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Business that helped grow Belgium turns 100 PDF Print E-mail
Feature
Written by CAROL POMEDAY   
Wednesday, 25 September 2013 19:22

Krier Preserving, the cannery founded by the son of Luxembourg immigrants that was long the economic backbone of the village, hits the century mark

    When Krier Preserving Co. was started in 1913 in Belgium, it became such an integral part of the fabric of northern Ozaukee County that almost every family was involved with the cannery in some way and many depended on it to feed their families.

    Farmers grew vegetables. Local children and adults along with migrant families picked beans, peas and other vegetables. Many women worked on the lines in the cannery, picking debris, including an occasional mouse, from the vegetables and inspecting and labeling cans as they came off the conveyer belt. Men weighed the produce and operated the large machines in the plant and later in the fields when they replaced hand-pickers.

    To mark the 100th anniversary of the company founded by his great-grandfather J.B. Krier, Bruce Krier, fourth-generation president of what is now Krier Foods Inc., has invited people to share their memories of the firm during an open house Thursday, Oct. 3.

    The party will be held from 3 to 8 p.m. at the Luxembourg American Cultural Museum in Belgium, where there will be displays of company memorabilia and photographs.

    The company no longer cans vegetables, but that’s a rich family legacy that should be remembered, said Krier, who presides over the company that today is a custom beverage processor for name-brand products.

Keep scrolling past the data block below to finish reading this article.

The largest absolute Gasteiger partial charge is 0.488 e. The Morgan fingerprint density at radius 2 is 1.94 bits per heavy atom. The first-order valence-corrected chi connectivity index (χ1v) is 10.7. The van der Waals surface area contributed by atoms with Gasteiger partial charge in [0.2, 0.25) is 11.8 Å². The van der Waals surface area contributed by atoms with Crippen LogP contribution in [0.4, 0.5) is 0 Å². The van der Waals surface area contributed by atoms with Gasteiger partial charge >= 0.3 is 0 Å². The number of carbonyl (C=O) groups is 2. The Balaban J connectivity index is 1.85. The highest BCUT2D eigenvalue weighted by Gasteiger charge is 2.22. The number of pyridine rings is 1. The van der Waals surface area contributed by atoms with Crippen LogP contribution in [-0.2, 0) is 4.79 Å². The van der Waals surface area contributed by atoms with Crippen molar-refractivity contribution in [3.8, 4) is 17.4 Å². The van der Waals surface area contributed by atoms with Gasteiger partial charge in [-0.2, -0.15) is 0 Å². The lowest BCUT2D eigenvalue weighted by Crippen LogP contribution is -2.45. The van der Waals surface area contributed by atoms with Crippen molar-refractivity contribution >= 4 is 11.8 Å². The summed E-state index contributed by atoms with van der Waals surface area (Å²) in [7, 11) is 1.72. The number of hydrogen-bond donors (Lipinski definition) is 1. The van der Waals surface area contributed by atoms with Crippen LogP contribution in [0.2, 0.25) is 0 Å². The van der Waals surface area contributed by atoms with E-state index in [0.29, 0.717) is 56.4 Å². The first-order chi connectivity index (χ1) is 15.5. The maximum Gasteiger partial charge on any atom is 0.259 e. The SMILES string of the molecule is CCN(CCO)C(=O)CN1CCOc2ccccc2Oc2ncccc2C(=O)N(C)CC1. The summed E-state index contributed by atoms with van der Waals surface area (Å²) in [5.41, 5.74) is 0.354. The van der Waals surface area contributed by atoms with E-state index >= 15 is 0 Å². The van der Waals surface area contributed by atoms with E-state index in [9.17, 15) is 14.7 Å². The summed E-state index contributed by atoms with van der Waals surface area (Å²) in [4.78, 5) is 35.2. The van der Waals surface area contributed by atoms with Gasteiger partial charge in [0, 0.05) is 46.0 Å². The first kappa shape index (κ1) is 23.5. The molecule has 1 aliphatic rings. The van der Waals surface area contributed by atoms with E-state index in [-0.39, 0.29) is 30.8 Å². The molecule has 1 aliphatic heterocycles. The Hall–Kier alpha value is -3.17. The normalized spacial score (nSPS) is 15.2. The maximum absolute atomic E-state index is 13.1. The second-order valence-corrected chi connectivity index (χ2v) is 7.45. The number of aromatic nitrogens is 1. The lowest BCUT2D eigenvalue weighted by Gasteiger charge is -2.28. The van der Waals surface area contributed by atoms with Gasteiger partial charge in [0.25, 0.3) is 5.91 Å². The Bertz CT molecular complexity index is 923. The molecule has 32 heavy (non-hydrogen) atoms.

“It’s rare to have a company stay in business that long and even rarer to stay in one family, weathering all the ups and downs,” Krier said.

    He joined the company in 1977, when his father Ray was president, and spent much of his time in the office and working with customers.

    But he started by working in the fields. He remembers as a young man riding in a bus with migrant workers and three or four buddies to the spinach fields, where they used large knives to cut spinach growing on the corners of the fields. The harvest machines, which couldn’t cut corners, would finish the rest of the field.

    Krier also picked stones from the fields and planted trees for wind breaks that are still standing.

    Lake Church resident Joan Rosewitz Ansay, who grew up in Port Washington, said it wasn’t just Belgium children who went into the fields to pick peas and beans.

    “Fifteen to 20 of us kids would get picked up at the Columbia Tavern in Port Washington and taken to Belgium in an open truck,” said Ansay, who worked in the fields from ages 12 to 14. “We would be packed in the back, holding our bean pails and lunch pails.”